Mindlessly hitting crosscourt forehands without any purpose is both boring and ineffective. Here’s a simple drill, using targets, that will actually help you improve. 

Put down three targets in the deuce court (the forehand side for right-handed players): one deep in the corner; one near where the service line and sideline meet; and one just a few feet in front of the net. Now you can work on three crosscourt shots: a deep forehand; an angled forehand; and a drop-shot forehand. You can also do this in the ad court with your backhand.

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Have a hitting partner rally with you, while you dictate when you’ll go for the angle and drop-shot targets. This drill will both help you improve your accuracy, and help you work on building combinations depending on where you are in the court.

Here are two key points to remember: 

1

Your court positioning should dictate your shot selection. If you’re pushed far back, aim for the deep target, so you can work your way back into the court. If you can step into the court and are pulled wide enough, go for the angled target. If you’re comfortably inside the court, and have a drop shot in your arsenal, try for the short target.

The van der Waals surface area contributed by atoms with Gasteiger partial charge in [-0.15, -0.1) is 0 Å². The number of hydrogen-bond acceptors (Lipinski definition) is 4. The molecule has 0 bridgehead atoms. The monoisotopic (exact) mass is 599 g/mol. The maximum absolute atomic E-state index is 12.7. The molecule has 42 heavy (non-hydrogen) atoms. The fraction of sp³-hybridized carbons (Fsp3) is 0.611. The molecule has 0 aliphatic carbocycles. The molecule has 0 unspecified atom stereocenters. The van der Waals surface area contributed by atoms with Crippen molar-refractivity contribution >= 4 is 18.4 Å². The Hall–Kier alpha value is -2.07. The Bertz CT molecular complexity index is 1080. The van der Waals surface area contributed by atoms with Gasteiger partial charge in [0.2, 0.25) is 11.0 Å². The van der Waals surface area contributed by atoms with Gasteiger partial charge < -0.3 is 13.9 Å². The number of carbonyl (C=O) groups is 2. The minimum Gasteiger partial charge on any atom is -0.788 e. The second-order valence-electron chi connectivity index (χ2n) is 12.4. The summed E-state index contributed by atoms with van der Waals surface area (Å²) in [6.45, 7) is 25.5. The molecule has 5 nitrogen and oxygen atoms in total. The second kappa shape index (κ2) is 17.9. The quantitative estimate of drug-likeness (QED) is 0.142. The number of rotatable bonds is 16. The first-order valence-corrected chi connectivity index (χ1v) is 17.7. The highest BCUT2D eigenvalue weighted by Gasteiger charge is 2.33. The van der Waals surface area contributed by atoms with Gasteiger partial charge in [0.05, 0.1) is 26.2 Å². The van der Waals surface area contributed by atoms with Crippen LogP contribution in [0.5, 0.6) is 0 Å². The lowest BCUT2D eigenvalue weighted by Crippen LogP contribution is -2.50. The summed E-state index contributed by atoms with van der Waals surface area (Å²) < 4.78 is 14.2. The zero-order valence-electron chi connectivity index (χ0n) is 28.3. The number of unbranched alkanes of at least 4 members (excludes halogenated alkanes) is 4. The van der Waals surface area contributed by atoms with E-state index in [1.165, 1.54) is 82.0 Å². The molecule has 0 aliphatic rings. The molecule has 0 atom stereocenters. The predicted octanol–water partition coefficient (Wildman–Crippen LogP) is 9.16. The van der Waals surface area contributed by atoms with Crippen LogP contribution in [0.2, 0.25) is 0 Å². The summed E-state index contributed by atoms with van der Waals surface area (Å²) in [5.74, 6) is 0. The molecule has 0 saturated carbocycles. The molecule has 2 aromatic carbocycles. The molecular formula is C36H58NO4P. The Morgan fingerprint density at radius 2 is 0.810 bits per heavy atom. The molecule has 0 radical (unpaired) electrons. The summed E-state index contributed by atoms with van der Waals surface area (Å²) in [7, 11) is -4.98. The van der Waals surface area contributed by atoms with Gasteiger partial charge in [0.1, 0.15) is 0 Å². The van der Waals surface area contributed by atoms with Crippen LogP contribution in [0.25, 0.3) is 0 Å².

2

When you aim for the angled target, your ball doesn’t have to land inside of the service box, or even close to the line. It’s all about the direction your ball is going—that is ultimately what will pull your opponent off of the court. And when you hit a good angled shot, you’ll likely be able to end the point with a forehand into a wide-open court. 

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When you’re doing this drill, take note of where you make most of your mistakes. If you consistently hit into the net or miss wide, address that problem before trying the more difficult angled and drop shots.

In addition, many players close their racquet too soon when trying to hit an angle—they smother the ball in an effort to force it to drop. It may feel counterintuitive, but you need to let your racquet head lift the ball up, so the spin you’ve created with your upward motion brings the ball back down. 

Another common mistake players make is not recovering after each shot. Staying planted in the forehand corner isn’t realistic during match play, so make sure you’re moving toward the middle of the court after you hit each shot. You can put a fourth cone down, about two feet to the right of the baseline center service line, to remind you.